thank you for the complement, the rare ability seems to be being able to think outside the box and keeping an open mind.

i think you are missing the point that actually may make this work which is that because of the higher tax rates the business owner (instead of taking the profit and paying taxes on it) decides to reinvest some or all of the profit from his/her business back into his/her profitable business. there is a large incentive for him/her to do this reinvesting in his/her own business because s/he can in essence get the federal government to subsidize that investment by making it tax deductable. the higher tax rates would actually make more of the possible business equipment upgrades and/or expansions cost effective since the business owner wouldnt have to pay full price (due to the federal government subsidy via taxes). remember, anything the government subsidizes it gets more of, so higher tax rates should really encourge investment in small businesses.

it is interesting though that your response only contains general platitudes of the "lower taxes is better" crowd but no specifics about where my example (specifically) is wrong. all the "refutations" presented have to assume that the business i am talking about is not doing well, or that investment in it wouldnt grow it or that investment elsewhere would be more profitable. well if these are the case then it would make even less sense to reinvest in it if the tax rates are low, and that refutes the agrument that lower tax rates will stimulate the small business owner and provide him/her incentive to invest in his/her own company.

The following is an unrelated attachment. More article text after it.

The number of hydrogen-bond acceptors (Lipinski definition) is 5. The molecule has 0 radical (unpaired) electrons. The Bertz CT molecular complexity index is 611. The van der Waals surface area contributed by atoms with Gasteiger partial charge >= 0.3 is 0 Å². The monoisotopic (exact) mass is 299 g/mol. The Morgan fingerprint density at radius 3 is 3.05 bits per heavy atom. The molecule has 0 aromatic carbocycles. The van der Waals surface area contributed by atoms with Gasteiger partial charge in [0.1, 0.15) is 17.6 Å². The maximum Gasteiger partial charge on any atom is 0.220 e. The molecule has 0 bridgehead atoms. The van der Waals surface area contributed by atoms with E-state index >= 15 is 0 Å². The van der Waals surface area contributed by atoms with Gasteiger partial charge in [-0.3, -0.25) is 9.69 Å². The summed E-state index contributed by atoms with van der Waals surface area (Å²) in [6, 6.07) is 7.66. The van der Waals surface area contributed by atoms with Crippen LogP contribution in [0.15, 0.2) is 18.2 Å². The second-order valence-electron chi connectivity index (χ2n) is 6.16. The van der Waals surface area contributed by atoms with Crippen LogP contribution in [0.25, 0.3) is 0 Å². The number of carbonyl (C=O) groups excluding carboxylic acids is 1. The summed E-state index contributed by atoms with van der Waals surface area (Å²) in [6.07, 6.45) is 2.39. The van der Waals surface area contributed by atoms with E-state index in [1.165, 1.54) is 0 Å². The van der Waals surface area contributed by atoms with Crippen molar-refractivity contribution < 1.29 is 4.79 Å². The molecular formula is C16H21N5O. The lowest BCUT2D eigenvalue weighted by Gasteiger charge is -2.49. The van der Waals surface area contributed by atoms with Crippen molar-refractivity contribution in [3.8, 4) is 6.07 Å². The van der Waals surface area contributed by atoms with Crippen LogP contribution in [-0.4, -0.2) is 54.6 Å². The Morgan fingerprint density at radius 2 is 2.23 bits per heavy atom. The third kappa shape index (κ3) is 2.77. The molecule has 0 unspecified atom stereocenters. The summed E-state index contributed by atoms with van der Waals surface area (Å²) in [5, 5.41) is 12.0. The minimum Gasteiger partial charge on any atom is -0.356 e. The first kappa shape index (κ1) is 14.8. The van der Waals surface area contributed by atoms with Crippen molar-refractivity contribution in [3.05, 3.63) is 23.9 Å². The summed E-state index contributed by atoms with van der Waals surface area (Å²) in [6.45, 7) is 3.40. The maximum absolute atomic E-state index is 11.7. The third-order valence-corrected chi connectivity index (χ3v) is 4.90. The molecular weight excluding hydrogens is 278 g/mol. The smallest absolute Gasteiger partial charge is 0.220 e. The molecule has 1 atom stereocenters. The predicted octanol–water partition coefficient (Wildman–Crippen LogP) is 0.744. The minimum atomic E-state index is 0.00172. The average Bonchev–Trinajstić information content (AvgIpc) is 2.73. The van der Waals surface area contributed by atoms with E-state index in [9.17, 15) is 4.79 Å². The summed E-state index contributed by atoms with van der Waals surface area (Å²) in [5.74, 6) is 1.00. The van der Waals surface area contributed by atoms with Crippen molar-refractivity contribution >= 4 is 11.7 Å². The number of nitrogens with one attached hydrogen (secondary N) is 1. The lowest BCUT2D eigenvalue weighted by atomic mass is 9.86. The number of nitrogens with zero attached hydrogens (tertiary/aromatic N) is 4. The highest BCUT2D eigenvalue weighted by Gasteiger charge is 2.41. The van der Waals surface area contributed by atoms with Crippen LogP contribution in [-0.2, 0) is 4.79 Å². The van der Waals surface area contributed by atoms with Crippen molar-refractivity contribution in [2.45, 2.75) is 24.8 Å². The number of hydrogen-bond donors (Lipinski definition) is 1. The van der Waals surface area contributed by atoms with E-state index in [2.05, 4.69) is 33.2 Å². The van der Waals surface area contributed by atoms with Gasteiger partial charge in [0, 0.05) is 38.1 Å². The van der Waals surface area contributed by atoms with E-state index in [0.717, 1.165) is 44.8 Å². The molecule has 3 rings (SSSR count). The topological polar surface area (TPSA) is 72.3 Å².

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"Children, I have just ten pounds of seed corn for use next year, all that is left of our small harvest. Our land is poor. Yes, I know of Yadrow's bountiful land where I might grow much corn from these meager seeds, having a plentiful haul to feed us even after paying him rent. How lucky are we to have the tax man instead, for he would take half our seeds if I dare plant them elsewhere. My decision is made! I'll plant the seeds in our own rocky dust and await the meager harvest. Likewise, Yadrow benefits not from our seed nor our labor. This policy is wise, surely, though see the wisdom I do not."
And thus the nation grew poorer.
cute story but totally doesnt fit my example. again with the assumption that the business isnt doing well. the whole point of many stimulus packages it to encourge the start up and investment in small businesses. higher tax rates will do that, as i have shown. and the higher tax rates have the added advantage of helping to balance the federal budget.
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Old 07-15-2011, 07:11 PM   #150
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i think you are missing the point that actually may make this work
I think you are missing the point that capital produces the most growth (jobs, wealth, etc) when it is put to the best use. "Best Use" may or may not be in the small business that produces it. If your tax scheme artificially reduces the efficiency of these capital flows (that is, it impedes them) by favoring one business (the business that produced it) over other businesses (that the market shows are expected to produce more grwth-per-dollar-invested), then the tax doesn't help businesses overall.